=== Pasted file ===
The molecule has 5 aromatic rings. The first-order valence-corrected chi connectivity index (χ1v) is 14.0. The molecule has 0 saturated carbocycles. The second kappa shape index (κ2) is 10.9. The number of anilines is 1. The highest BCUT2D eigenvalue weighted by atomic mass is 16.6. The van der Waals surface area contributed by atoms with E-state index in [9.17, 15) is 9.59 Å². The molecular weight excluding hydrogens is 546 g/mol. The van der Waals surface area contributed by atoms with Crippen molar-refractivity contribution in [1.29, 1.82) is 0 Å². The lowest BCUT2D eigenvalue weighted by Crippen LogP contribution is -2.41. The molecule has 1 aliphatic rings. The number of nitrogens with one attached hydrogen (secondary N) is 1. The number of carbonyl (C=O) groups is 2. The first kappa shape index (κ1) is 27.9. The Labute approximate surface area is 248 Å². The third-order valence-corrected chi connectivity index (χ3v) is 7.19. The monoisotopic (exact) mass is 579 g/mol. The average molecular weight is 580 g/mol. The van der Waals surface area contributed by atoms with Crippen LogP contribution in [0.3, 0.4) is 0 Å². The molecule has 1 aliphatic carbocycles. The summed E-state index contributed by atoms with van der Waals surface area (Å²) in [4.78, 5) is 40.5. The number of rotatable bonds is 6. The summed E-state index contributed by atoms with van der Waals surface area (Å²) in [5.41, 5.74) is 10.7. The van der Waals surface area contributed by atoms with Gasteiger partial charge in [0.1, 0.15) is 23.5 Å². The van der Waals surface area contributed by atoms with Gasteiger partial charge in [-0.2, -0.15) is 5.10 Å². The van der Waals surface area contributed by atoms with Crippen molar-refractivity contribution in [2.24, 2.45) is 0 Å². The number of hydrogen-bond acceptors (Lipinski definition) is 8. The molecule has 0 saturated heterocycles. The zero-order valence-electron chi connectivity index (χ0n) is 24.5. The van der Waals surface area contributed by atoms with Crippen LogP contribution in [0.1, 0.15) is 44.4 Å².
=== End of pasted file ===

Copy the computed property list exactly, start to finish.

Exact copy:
The molecule has 5 aromatic rings. The first-order valence-corrected chi connectivity index (χ1v) is 14.0. The molecule has 0 saturated carbocycles. The second kappa shape index (κ2) is 10.9. The number of anilines is 1. The highest BCUT2D eigenvalue weighted by atomic mass is 16.6. The van der Waals surface area contributed by atoms with E-state index in [9.17, 15) is 9.59 Å². The molecular weight excluding hydrogens is 546 g/mol. The van der Waals surface area contributed by atoms with Crippen molar-refractivity contribution in [1.29, 1.82) is 0 Å². The lowest BCUT2D eigenvalue weighted by Crippen LogP contribution is -2.41. The molecule has 1 aliphatic rings. The number of nitrogens with one attached hydrogen (secondary N) is 1. The number of carbonyl (C=O) groups is 2. The first kappa shape index (κ1) is 27.9. The Labute approximate surface area is 248 Å². The third-order valence-corrected chi connectivity index (χ3v) is 7.19. The monoisotopic (exact) mass is 579 g/mol. The average molecular weight is 580 g/mol. The van der Waals surface area contributed by atoms with Crippen LogP contribution in [0.3, 0.4) is 0 Å². The molecule has 1 aliphatic carbocycles. The summed E-state index contributed by atoms with van der Waals surface area (Å²) in [4.78, 5) is 40.5. The number of rotatable bonds is 6. The summed E-state index contributed by atoms with van der Waals surface area (Å²) in [5.41, 5.74) is 10.7. The van der Waals surface area contributed by atoms with Gasteiger partial charge in [0.1, 0.15) is 23.5 Å². The van der Waals surface area contributed by atoms with Gasteiger partial charge in [-0.2, -0.15) is 5.10 Å². The van der Waals surface area contributed by atoms with Crippen molar-refractivity contribution in [2.24, 2.45) is 0 Å². The number of hydrogen-bond acceptors (Lipinski definition) is 8. The molecule has 0 saturated heterocycles. The zero-order valence-electron chi connectivity index (χ0n) is 24.5. The van der Waals surface area contributed by atoms with Crippen LogP contribution in [0.1, 0.15) is 44.4 Å².